Next Sunday is Pentecost. I have a sermon to preach, at an Ecumenical Service. More of that in a later post.
I love Pentecost. I love the creativity and dynamic sense of the Spirit with us.
One of the rich resources I use for personal prayer is the Irish Jesuit's website Sacred Space .
In preparation for Pentecost, this week it offers some delightful invitations to recognize the Spirit's presence.
I want to quote, with acknowledgment, the opening commentary fro Monday's devotion.
'The Holy Spirit introduces no new ideas, but improves and deepens my knowledge of what I already know. (Here, reference to John 14. 26, the Paraclete whom Jesus said would 'remind you of all I have said to you'.)
We shall sometimes, but not always, be conscious of a special divine presence. … But God's action, though strong, is often quite imperceptible, for instance as the grace of fidelity in a time of great aridity.'
That is a beautiful invitation: to know the 'imperceptible' presence, and especially this naming of God's faithful presence, the 'grace of fidelity' during our times of dullness, dryness, or simple crassness.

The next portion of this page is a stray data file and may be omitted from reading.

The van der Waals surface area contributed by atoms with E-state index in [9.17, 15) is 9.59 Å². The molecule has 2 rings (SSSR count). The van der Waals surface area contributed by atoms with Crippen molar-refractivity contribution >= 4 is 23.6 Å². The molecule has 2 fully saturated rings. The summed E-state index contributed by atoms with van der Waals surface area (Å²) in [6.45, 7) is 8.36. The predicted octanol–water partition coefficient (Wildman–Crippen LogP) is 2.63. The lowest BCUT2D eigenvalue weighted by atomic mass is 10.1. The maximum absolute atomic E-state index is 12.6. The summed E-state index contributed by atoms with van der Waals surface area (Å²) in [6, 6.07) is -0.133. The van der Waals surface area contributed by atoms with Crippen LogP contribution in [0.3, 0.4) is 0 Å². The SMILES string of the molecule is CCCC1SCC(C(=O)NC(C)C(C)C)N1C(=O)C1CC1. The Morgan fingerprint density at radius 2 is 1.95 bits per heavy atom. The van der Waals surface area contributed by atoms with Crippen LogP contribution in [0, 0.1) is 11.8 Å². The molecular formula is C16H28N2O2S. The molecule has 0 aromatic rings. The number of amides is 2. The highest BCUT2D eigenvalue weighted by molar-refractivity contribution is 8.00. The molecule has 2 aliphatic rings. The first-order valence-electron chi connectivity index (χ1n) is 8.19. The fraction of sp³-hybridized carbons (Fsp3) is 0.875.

God does not give up on me! The Spirit is the encircling, nourishing and inviting presence, no matter what.
The Spirit gives life, even when we are so busy with 'life' that we do not notice it, enjoy it, celebrate it.
So then, this same site invited me to pray: 'Teach me to recognize your hand at work in my daily living.'
This too is a a warm and inviting prayer. It does not repudiate my daily tasks, the realities of what we have to do. It invites us to see them as having a divine meaning as well as their very ordinary significance and value.
This is what the Spirit does: John Taylor once called it 'bi-sociation'. He meant being able to see two levels of meaning, significance and value, at the same time. The Spirit does not replace the everyday, but wraps it with another meaning as well. It does not draw us away from 'the real world', but allows us to see that all too familiar world with depth, freshness and hope. It gives life to living.
'Teach me to recognize your hand at work in my daily living.'